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Year : 2006  |  Volume : 1  |  Issue : 3  |  Page : 116-122

Inflammatory rheumatic disorders and atherosclerosis

1 Bombay Hospital, Bombay Mutual Terrace, Mumbai, India
2 Clinical Immunology and Rheumatology Service, Department of Medicine, All India Institute of Medical Sciences, New Delhi, India

Correspondence Address:
S Amin
Bombay Hospital, Bombay Mutual Terrace, Mumbai
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Source of Support: None, Conflict of Interest: None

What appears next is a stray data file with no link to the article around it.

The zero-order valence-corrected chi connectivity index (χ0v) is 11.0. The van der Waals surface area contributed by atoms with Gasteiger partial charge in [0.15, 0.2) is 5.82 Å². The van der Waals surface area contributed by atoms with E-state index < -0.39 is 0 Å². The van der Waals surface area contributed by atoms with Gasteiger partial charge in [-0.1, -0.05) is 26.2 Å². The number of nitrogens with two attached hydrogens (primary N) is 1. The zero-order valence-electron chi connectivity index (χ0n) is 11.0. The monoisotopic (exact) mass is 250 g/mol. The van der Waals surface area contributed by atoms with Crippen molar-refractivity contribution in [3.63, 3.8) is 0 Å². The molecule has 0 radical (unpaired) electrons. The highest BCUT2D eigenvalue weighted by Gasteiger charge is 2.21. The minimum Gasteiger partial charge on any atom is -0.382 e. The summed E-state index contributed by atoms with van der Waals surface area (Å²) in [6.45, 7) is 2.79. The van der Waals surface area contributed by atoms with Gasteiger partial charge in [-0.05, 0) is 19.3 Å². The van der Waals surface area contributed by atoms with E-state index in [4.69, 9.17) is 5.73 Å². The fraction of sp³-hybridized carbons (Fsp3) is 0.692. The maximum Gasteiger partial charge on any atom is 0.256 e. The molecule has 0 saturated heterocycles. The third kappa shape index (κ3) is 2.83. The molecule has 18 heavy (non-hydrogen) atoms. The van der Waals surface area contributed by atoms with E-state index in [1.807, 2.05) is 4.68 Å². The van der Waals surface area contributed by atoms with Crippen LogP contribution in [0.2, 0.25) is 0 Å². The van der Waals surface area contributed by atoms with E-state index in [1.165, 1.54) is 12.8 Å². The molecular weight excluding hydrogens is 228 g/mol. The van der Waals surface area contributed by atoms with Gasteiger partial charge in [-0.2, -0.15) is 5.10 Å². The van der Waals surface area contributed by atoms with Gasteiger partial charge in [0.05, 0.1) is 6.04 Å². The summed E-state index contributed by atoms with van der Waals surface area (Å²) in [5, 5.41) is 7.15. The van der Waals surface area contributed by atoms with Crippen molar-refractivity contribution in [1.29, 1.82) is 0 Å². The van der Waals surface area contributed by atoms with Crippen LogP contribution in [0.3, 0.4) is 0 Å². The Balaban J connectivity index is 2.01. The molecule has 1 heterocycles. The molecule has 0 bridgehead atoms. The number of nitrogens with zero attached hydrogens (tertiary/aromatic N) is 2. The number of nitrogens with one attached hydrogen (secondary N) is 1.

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Atherosclerosis has emerged as the leading cause of long term morbidity and mortality in inflammatory rheumatic disorders like rheumatoid arthritis and systemic lupus erythematosus. In addition to traditional risk factors such as smoking, hypertension, diabetes mellitus and dyslipidemia, non-traditional risk factors like anti-oxidized LDL anti- bodies, interleukin 6 and anticardiolipin antibodies may play a key role in causing accelerated atherosclerosis, which is common in these disorders. It has been shown in animal models that both humoral and cellular immune mecha- nisms are involved in producing atherosclerosis. Endothelial cell injury, believed to be the triggering factor in atheroma formation, can be produced by several of the inflammatory mediators whose levels are characteristically elevated in rheumatic disorders. Using measurement of carotid intima media thickness as a tool, clinical evidence of premature and accelerated atherosclerosis has been found in both rheumatoid arthritis and lupus. Similar findings have been reported in the antiphopholipid antibody syndrome and certain vasculitides. Patients with rheumatoid arthritis have a 3.6-fold higher risk of developing coronary artery disease as compared to controls and this risk may be as high as 50-fold in systemic lupus erythematosus (SLE). Control of modifiable traditional risk factors like hypertension is crucial to lowering this risk. It has also been suggested that adequate control of the inflam- matory process which is a part of the underlying disease, may also reduce the incidence of coronary artery disease.

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